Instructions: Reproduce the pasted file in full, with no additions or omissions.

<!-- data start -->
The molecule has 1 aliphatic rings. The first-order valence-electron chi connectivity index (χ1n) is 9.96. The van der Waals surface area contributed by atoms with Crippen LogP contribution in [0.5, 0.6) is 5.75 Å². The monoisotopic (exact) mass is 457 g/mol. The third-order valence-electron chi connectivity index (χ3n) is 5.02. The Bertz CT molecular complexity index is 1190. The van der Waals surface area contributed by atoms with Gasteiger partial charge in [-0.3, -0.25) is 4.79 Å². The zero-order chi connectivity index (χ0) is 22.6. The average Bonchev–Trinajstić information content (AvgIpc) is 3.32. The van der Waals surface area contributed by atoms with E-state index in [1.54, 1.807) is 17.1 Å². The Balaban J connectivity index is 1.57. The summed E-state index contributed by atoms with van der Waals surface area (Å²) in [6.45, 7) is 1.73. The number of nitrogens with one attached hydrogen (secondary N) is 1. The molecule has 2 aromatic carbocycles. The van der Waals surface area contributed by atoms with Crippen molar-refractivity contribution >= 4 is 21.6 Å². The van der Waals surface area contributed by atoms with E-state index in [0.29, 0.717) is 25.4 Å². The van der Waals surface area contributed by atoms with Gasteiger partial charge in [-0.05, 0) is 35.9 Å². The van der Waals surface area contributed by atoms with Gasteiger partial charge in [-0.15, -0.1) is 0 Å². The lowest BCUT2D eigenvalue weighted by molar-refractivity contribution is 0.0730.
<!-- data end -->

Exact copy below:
The molecule has 1 aliphatic rings. The first-order valence-electron chi connectivity index (χ1n) is 9.96. The van der Waals surface area contributed by atoms with Crippen LogP contribution in [0.5, 0.6) is 5.75 Å². The monoisotopic (exact) mass is 457 g/mol. The third-order valence-electron chi connectivity index (χ3n) is 5.02. The Bertz CT molecular complexity index is 1190. The van der Waals surface area contributed by atoms with Gasteiger partial charge in [-0.3, -0.25) is 4.79 Å². The zero-order chi connectivity index (χ0) is 22.6. The average Bonchev–Trinajstić information content (AvgIpc) is 3.32. The van der Waals surface area contributed by atoms with E-state index in [1.54, 1.807) is 17.1 Å². The Balaban J connectivity index is 1.57. The summed E-state index contributed by atoms with van der Waals surface area (Å²) in [6.45, 7) is 1.73. The number of nitrogens with one attached hydrogen (secondary N) is 1. The molecule has 2 aromatic carbocycles. The van der Waals surface area contributed by atoms with Crippen molar-refractivity contribution >= 4 is 21.6 Å². The van der Waals surface area contributed by atoms with E-state index in [0.29, 0.717) is 25.4 Å². The van der Waals surface area contributed by atoms with Gasteiger partial charge in [-0.05, 0) is 35.9 Å². The van der Waals surface area contributed by atoms with Gasteiger partial charge in [-0.15, -0.1) is 0 Å². The lowest BCUT2D eigenvalue weighted by molar-refractivity contribution is 0.0730.